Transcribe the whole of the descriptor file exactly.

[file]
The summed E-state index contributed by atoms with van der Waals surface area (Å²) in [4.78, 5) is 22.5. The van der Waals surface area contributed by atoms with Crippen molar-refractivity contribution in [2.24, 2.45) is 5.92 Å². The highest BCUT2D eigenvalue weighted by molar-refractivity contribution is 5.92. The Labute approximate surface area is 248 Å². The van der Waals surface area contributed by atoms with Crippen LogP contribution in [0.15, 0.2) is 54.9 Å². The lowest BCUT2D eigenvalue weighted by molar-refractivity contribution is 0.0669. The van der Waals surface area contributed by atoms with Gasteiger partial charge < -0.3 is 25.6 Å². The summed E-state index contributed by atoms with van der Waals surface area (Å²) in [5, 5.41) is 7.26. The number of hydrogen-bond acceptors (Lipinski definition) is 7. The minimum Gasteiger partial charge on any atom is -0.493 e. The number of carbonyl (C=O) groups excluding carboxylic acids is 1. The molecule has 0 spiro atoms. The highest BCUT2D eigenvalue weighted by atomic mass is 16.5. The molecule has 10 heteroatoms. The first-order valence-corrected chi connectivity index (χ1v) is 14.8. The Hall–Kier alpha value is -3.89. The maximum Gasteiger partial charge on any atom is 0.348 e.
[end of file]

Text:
The summed E-state index contributed by atoms with van der Waals surface area (Å²) in [4.78, 5) is 22.5. The van der Waals surface area contributed by atoms with Crippen molar-refractivity contribution in [2.24, 2.45) is 5.92 Å². The highest BCUT2D eigenvalue weighted by molar-refractivity contribution is 5.92. The Labute approximate surface area is 248 Å². The van der Waals surface area contributed by atoms with Crippen LogP contribution in [0.15, 0.2) is 54.9 Å². The lowest BCUT2D eigenvalue weighted by molar-refractivity contribution is 0.0669. The van der Waals surface area contributed by atoms with Gasteiger partial charge < -0.3 is 25.6 Å². The summed E-state index contributed by atoms with van der Waals surface area (Å²) in [5, 5.41) is 7.26. The number of hydrogen-bond acceptors (Lipinski definition) is 7. The minimum Gasteiger partial charge on any atom is -0.493 e. The number of carbonyl (C=O) groups excluding carboxylic acids is 1. The molecule has 0 spiro atoms. The highest BCUT2D eigenvalue weighted by atomic mass is 16.5. The molecule has 10 heteroatoms. The first-order valence-corrected chi connectivity index (χ1v) is 14.8. The Hall–Kier alpha value is -3.89. The maximum Gasteiger partial charge on any atom is 0.348 e.